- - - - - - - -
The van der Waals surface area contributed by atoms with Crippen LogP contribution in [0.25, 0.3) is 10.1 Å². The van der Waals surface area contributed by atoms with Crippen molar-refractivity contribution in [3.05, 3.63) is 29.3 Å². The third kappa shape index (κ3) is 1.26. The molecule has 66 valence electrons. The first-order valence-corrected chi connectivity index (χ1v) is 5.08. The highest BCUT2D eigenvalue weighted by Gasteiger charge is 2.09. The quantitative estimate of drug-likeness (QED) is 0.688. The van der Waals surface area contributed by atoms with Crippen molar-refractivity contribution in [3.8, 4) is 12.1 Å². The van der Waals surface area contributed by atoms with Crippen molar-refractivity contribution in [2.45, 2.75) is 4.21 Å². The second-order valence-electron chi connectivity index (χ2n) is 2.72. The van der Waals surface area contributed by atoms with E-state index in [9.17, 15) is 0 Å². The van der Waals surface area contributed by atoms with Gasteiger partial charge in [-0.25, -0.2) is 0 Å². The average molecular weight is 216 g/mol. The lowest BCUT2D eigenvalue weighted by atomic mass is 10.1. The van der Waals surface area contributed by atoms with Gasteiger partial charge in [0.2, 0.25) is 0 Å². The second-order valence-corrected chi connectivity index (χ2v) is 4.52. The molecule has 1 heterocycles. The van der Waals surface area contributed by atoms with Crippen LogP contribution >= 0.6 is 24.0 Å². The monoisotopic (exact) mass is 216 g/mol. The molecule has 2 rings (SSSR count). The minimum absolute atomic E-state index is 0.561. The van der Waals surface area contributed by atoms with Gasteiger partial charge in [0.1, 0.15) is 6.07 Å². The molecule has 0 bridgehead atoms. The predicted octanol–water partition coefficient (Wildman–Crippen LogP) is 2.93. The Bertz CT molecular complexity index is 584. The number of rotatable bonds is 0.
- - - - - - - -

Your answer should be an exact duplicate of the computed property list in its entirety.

The van der Waals surface area contributed by atoms with Crippen LogP contribution in [0.25, 0.3) is 10.1 Å². The van der Waals surface area contributed by atoms with Crippen molar-refractivity contribution in [3.05, 3.63) is 29.3 Å². The third kappa shape index (κ3) is 1.26. The molecule has 66 valence electrons. The first-order valence-corrected chi connectivity index (χ1v) is 5.08. The highest BCUT2D eigenvalue weighted by Gasteiger charge is 2.09. The quantitative estimate of drug-likeness (QED) is 0.688. The van der Waals surface area contributed by atoms with Crippen molar-refractivity contribution in [3.8, 4) is 12.1 Å². The van der Waals surface area contributed by atoms with Crippen molar-refractivity contribution in [2.45, 2.75) is 4.21 Å². The second-order valence-electron chi connectivity index (χ2n) is 2.72. The van der Waals surface area contributed by atoms with E-state index in [9.17, 15) is 0 Å². The van der Waals surface area contributed by atoms with Gasteiger partial charge in [-0.25, -0.2) is 0 Å². The average molecular weight is 216 g/mol. The lowest BCUT2D eigenvalue weighted by atomic mass is 10.1. The van der Waals surface area contributed by atoms with Gasteiger partial charge in [0.2, 0.25) is 0 Å². The second-order valence-corrected chi connectivity index (χ2v) is 4.52. The molecule has 1 heterocycles. The van der Waals surface area contributed by atoms with Crippen LogP contribution >= 0.6 is 24.0 Å². The monoisotopic (exact) mass is 216 g/mol. The molecule has 2 rings (SSSR count). The minimum absolute atomic E-state index is 0.561. The van der Waals surface area contributed by atoms with Gasteiger partial charge in [0.1, 0.15) is 6.07 Å². The molecule has 0 bridgehead atoms. The predicted octanol–water partition coefficient (Wildman–Crippen LogP) is 2.93. The Bertz CT molecular complexity index is 584. The number of rotatable bonds is 0.